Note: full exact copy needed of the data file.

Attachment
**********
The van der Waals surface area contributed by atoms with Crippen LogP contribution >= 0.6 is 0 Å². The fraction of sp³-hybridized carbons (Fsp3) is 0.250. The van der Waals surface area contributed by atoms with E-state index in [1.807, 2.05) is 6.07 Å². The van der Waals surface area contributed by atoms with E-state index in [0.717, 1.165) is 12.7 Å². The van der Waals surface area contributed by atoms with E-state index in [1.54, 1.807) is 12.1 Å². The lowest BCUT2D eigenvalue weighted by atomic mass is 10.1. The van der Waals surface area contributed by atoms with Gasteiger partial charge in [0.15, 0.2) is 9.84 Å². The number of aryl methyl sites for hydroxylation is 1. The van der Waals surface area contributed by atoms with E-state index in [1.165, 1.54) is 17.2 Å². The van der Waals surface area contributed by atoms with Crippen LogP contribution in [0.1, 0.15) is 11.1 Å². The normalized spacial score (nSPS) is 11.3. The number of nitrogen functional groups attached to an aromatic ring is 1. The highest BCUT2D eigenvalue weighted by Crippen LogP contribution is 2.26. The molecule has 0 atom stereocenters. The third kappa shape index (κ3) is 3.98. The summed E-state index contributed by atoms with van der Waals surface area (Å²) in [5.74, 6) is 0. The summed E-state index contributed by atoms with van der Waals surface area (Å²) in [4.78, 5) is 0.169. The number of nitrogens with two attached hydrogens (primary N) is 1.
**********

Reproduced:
The van der Waals surface area contributed by atoms with Crippen LogP contribution >= 0.6 is 0 Å². The fraction of sp³-hybridized carbons (Fsp3) is 0.250. The van der Waals surface area contributed by atoms with E-state index in [1.807, 2.05) is 6.07 Å². The van der Waals surface area contributed by atoms with E-state index in [0.717, 1.165) is 12.7 Å². The van der Waals surface area contributed by atoms with E-state index in [1.54, 1.807) is 12.1 Å². The lowest BCUT2D eigenvalue weighted by atomic mass is 10.1. The van der Waals surface area contributed by atoms with Gasteiger partial charge in [0.15, 0.2) is 9.84 Å². The number of aryl methyl sites for hydroxylation is 1. The van der Waals surface area contributed by atoms with E-state index in [1.165, 1.54) is 17.2 Å². The van der Waals surface area contributed by atoms with Crippen LogP contribution in [0.1, 0.15) is 11.1 Å². The normalized spacial score (nSPS) is 11.3. The number of nitrogen functional groups attached to an aromatic ring is 1. The highest BCUT2D eigenvalue weighted by Crippen LogP contribution is 2.26. The molecule has 0 atom stereocenters. The third kappa shape index (κ3) is 3.98. The summed E-state index contributed by atoms with van der Waals surface area (Å²) in [5.74, 6) is 0. The summed E-state index contributed by atoms with van der Waals surface area (Å²) in [4.78, 5) is 0.169. The number of nitrogens with two attached hydrogens (primary N) is 1.